BOSTON, Oct. 05, 2017 (GLOBE NEWSWIRE) -- A new study from LastPass and Ovum reveals that despite the clear and present danger that weak passwords pose to organizations, many remain focused on implementing technology based on policy, not the user, to address the problem. More than half of IT executives surveyed rely on employees alone to monitor their own password behavior, subsequently leaving the company at risk, shining a light on the disconnect between IT policy and human behavior. The report, which surveyed hundreds of IT executives and corporate employees globally, found that 78 percent of IT executives lack the ability to control access to the cloud-based applications used by their employees. Most companies are aware of this lack of visibility and control, yet the majority are not doing enough, if anything at all, to address the situation.
The study also revealed that 76 percent of employees say they experience regular password usage problems and more than a third of users need password-related help desk support at least once every month. At the same time, nearly three-quarters said they would want to use a tool to help store and access passwords without needing to remember each one if their company offered a solution.
Additionally, the study provides insights into how many organizations are leaving holes in their security, including:
“This research has clearly identified an urgent need to close the password security gap,” said Andrew Kellett, Principal Analyst, Infrastructure Solutions at Ovum. “Far too many organizations are leaving the responsibility for password management to their employees and don’t have the automated password management technology in place to identify when things are going wrong.”
“In many cases, an organization’s password management practices are overly reliant on manual processes and far too often place an excessive level of trust in employees to use safe password practices,” said Matt Kaplan, GM of LastPass. “The threat posed by human behavior coupled with the absence of technology to underpin policy is leaving companies unnecessarily at risk from weak or shared passwords. Organizations need to focus on solving for both obstacles in order to significantly improve their overall security.”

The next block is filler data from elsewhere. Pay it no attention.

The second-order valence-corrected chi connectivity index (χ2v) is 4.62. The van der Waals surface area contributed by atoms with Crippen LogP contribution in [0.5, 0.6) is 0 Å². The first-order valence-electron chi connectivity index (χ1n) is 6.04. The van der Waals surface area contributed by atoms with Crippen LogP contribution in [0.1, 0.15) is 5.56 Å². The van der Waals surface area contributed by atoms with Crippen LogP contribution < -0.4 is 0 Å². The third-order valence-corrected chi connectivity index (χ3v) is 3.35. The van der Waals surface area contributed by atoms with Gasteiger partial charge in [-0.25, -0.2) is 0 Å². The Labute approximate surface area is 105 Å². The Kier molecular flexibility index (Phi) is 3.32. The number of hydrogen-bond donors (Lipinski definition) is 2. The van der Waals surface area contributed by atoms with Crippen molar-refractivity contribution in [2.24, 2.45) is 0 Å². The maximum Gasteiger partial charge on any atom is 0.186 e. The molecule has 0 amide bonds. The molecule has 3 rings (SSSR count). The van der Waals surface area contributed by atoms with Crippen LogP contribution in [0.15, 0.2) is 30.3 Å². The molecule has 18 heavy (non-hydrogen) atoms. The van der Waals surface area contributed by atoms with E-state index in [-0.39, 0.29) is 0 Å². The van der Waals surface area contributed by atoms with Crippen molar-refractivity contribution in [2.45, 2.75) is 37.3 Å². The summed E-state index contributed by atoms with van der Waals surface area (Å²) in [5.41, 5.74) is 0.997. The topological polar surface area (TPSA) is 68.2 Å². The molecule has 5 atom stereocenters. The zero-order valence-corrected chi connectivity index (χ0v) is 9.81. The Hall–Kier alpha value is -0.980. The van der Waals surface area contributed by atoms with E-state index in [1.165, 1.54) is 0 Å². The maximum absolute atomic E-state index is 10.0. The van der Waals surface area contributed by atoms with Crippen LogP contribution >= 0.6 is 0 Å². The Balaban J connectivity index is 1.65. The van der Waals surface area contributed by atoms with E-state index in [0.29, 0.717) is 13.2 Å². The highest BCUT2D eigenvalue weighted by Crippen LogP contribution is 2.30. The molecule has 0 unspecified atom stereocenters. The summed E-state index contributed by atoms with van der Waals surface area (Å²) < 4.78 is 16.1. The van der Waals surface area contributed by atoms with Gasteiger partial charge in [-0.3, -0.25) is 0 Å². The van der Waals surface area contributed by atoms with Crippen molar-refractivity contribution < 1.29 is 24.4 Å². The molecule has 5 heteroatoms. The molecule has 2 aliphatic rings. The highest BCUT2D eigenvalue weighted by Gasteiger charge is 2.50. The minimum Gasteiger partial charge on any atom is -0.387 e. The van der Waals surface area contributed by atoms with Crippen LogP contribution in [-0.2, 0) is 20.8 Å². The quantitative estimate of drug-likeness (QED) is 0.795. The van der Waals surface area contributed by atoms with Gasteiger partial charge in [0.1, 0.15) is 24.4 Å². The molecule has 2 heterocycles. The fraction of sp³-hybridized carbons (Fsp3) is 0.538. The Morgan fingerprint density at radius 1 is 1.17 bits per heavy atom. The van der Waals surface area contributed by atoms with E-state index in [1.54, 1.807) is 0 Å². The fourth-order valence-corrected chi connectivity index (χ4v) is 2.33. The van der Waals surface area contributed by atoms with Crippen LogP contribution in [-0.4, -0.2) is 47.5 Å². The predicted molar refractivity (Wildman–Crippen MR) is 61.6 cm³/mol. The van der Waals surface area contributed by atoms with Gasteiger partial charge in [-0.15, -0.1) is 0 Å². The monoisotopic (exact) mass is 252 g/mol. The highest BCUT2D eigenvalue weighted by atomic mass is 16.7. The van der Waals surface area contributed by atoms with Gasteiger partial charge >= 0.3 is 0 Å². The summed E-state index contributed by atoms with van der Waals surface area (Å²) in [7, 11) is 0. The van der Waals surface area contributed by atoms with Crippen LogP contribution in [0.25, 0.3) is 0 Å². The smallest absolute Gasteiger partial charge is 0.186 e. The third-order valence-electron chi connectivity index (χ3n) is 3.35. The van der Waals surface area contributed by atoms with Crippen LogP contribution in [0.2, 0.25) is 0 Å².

This report was written by Ovum in collaboration with LastPass. The research and analysis is based on original, independent research by Ovum. In August 2017, Ovum surveyed 355 IT executives and 550 corporate employees, covering 13 vertical markets in the three major business regions of the world (North America, Europe, and Asia-Pacific).
LastPass is an award-winning password manager that helps millions around the world organize their online lives. LastPass provides secure password storage to make going online easier and safer, with convenient access from any internet-enabled device. LastPass Teams and LastPass Enterprise remove password obstacles in the workplace, so businesses of all sizes can manage employee access and mitigate the risk of data breaches. Founded in 2008, LastPass is headquartered in Fairfax, Virginia and is a product of LogMeIn (NASDAQ:LOGM).
LastPass is a trademark of LogMeIn in the U.S. and other countries.
About LogMeIn, Inc.
LogMeIn, Inc. (NASDAQ:LOGM) simplifies how people connect with each other and the world around them to drive meaningful interactions, deepen relationships, and create better outcomes for individuals and businesses. One of the world’s top 10 public SaaS companies, and a market leader in communication & conferencing, identity & access, and customer engagement & support solutions, LogMeIn has millions of customers spanning virtually every country across the globe. LogMeIn is headquartered in Boston with additional locations in North America, Europe, Asia and Australia.
Lauren Van Dam